Always start with the latest zinnias

April 21st, 2017 | Plant Talk with Graham Rice | 0 Comments

2016 Zinnia Trial at Mr Fothergill'sThe bushy, small flowered zinnias I discussed here last week, marking this year as The Year Of The Zinnia, are complimented by the taller, larger flowered varieties.

OK, they have far fewer flowers. But the flowers are larger – twice the size, or more, of those on the dwarf types. Most are fully double, and there’s a huge range of colours and colour combinations.

Sourced from around the world, last summer Mr F grew every notable variety around (above). And, looking them over two or three times over the season, one of the things that struck me was this: recently introduced varieties were, in general, significantly better than older ones.

Of course, we expect plant breeders to steadily improve plants and they do. But in French marigolds, for example – with the honourable exception of ‘Alumia Vanilla Cream’ – you’d still be happy with the varieties introduced twenty years ago. Not so with tall zinnias for borders and cut flower.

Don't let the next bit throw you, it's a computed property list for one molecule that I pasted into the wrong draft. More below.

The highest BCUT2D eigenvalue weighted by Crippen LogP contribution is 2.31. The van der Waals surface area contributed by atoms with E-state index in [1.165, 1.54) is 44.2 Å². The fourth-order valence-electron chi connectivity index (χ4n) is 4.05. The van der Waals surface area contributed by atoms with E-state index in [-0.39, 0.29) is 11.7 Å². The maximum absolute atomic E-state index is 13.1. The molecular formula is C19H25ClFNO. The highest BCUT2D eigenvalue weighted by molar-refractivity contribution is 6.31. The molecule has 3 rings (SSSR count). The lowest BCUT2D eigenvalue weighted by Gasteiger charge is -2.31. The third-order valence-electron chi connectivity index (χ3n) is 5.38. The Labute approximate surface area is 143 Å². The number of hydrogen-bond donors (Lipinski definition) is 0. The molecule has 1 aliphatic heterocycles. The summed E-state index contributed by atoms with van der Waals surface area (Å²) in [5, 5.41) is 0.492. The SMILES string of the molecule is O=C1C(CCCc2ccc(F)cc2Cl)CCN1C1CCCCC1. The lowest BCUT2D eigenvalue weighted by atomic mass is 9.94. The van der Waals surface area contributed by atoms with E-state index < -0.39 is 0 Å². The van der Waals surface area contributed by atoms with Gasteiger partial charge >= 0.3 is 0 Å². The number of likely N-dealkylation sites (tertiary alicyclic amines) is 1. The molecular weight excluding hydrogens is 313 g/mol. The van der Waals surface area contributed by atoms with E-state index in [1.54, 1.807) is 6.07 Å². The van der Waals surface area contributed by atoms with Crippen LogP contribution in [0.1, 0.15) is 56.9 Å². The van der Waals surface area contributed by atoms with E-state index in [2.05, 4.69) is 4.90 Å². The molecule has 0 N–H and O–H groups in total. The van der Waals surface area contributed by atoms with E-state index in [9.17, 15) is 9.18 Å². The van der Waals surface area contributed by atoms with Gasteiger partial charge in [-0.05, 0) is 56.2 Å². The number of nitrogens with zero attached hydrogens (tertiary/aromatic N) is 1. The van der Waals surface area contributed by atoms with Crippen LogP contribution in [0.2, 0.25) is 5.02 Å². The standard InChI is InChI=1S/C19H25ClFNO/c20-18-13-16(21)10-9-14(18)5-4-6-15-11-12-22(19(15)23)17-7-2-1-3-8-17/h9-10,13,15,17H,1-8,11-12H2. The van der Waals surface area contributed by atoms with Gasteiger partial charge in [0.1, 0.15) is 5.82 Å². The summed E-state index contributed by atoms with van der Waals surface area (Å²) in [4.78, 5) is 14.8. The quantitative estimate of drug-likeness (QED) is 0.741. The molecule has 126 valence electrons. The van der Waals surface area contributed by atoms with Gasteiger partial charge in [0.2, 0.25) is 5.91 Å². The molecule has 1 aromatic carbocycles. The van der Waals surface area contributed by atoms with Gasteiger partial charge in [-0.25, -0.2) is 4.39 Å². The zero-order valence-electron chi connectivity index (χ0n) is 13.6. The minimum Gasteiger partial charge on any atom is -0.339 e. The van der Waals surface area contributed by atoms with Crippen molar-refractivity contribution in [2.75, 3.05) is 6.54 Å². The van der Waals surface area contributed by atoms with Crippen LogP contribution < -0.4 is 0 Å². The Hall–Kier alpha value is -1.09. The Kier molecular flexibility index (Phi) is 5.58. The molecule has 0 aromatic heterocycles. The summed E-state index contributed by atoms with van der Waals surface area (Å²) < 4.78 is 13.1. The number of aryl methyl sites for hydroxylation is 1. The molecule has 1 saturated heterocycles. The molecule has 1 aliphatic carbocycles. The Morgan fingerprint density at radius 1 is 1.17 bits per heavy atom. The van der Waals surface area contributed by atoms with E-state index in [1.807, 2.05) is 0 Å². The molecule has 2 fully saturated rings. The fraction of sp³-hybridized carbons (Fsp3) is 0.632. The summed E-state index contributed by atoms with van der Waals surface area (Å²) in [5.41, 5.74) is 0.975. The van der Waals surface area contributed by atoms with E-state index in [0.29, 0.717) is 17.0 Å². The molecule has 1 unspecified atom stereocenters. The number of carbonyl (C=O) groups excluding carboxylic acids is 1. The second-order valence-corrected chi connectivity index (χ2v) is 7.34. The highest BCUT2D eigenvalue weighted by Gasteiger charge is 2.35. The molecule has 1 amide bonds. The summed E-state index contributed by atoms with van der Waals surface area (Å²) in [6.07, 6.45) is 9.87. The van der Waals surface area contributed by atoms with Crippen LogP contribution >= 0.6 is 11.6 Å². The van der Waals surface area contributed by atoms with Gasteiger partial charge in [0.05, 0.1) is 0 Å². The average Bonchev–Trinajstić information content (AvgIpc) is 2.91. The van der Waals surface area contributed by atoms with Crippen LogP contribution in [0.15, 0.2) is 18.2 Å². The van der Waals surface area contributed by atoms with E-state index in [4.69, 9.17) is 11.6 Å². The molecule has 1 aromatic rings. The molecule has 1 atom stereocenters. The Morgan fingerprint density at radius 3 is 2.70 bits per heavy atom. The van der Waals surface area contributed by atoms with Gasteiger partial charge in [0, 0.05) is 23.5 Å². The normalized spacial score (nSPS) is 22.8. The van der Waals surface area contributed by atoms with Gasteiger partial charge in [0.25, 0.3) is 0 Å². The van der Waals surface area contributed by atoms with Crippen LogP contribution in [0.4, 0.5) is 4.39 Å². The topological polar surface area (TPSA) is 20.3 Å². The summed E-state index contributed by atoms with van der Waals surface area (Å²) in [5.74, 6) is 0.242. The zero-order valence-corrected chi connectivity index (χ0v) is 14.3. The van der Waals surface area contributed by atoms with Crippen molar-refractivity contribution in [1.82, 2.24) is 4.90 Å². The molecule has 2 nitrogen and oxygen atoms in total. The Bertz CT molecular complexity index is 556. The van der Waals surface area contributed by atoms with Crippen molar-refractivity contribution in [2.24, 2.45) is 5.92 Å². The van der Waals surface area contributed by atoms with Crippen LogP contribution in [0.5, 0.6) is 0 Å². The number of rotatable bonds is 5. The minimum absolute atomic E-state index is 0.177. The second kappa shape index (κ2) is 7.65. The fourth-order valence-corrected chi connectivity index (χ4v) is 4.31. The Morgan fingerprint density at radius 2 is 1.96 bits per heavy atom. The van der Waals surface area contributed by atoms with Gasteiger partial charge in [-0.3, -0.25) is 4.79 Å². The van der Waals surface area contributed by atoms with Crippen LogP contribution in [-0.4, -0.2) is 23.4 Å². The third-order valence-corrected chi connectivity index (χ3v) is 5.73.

In the last couple of years we’ve seen ‘Purple Prince’ introduced along with the two colours in the Zinderella Series and ‘Solmar’. I’d definitely start with these.

Bold and impressive both in the border and in the vase, ‘Purple Prince’ has large, clean and vivid purple flowers and, unlike some older varieties, every plant should have fully double flowers.

The anemone-centred Zinderella Series, in peach and in lilac pink, stood out in the Mr F trial. At the end of the season I cut some stems to bring home and not only were they universally admired by visitors but, with a change of water every day, they lasted longer than just about every flower I cut all summer.

And ‘Solmar’, developed by a British company in Britain and in India, comes in four vivid colours with good branching and good tolerance to disease.

Growing them from seed? I’ll be growing some in cells, sowing any day now, and planting them out after frosts. And I’ll also be sowing some outdoors where they’re to flower. Keeping the roots undisturbed is key.

Zinnia 'Solmar Mixed'

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Is one of our best known gardening writers. A graduate of the Royal Botanic Gardens, Kew, Graham was previously Gardening Correspondent of The Observer.
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